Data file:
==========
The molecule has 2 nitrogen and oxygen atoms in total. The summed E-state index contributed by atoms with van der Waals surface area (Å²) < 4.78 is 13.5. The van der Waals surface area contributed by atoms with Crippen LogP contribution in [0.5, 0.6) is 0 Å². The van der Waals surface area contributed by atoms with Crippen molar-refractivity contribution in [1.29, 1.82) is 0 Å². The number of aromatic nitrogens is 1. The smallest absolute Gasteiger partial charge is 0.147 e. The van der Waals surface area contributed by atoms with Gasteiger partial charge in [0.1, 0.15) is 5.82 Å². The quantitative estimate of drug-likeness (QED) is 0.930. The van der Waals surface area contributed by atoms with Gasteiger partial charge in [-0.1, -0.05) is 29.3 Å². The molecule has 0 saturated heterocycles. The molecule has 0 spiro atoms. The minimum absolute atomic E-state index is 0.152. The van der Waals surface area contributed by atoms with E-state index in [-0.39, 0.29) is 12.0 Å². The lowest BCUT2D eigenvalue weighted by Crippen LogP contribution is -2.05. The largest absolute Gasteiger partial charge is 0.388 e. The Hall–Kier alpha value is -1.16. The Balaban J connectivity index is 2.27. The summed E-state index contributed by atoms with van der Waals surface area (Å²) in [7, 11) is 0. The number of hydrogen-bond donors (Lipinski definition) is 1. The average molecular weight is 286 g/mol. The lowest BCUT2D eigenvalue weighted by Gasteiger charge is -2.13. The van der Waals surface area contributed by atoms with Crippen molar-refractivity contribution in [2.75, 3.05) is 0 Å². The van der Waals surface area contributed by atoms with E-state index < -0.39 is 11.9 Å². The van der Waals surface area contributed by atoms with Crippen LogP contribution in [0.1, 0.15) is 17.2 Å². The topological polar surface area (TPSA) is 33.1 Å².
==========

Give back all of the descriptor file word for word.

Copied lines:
The molecule has 2 nitrogen and oxygen atoms in total. The summed E-state index contributed by atoms with van der Waals surface area (Å²) < 4.78 is 13.5. The van der Waals surface area contributed by atoms with Crippen LogP contribution in [0.5, 0.6) is 0 Å². The van der Waals surface area contributed by atoms with Crippen molar-refractivity contribution in [1.29, 1.82) is 0 Å². The number of aromatic nitrogens is 1. The smallest absolute Gasteiger partial charge is 0.147 e. The van der Waals surface area contributed by atoms with Gasteiger partial charge in [0.1, 0.15) is 5.82 Å². The quantitative estimate of drug-likeness (QED) is 0.930. The van der Waals surface area contributed by atoms with Gasteiger partial charge in [-0.1, -0.05) is 29.3 Å². The molecule has 0 saturated heterocycles. The molecule has 0 spiro atoms. The minimum absolute atomic E-state index is 0.152. The van der Waals surface area contributed by atoms with E-state index in [-0.39, 0.29) is 12.0 Å². The lowest BCUT2D eigenvalue weighted by Crippen LogP contribution is -2.05. The largest absolute Gasteiger partial charge is 0.388 e. The Hall–Kier alpha value is -1.16. The Balaban J connectivity index is 2.27. The summed E-state index contributed by atoms with van der Waals surface area (Å²) in [7, 11) is 0. The number of hydrogen-bond donors (Lipinski definition) is 1. The average molecular weight is 286 g/mol. The lowest BCUT2D eigenvalue weighted by Gasteiger charge is -2.13. The van der Waals surface area contributed by atoms with Crippen molar-refractivity contribution in [2.75, 3.05) is 0 Å². The van der Waals surface area contributed by atoms with E-state index < -0.39 is 11.9 Å². The van der Waals surface area contributed by atoms with Crippen LogP contribution in [0.1, 0.15) is 17.2 Å². The topological polar surface area (TPSA) is 33.1 Å².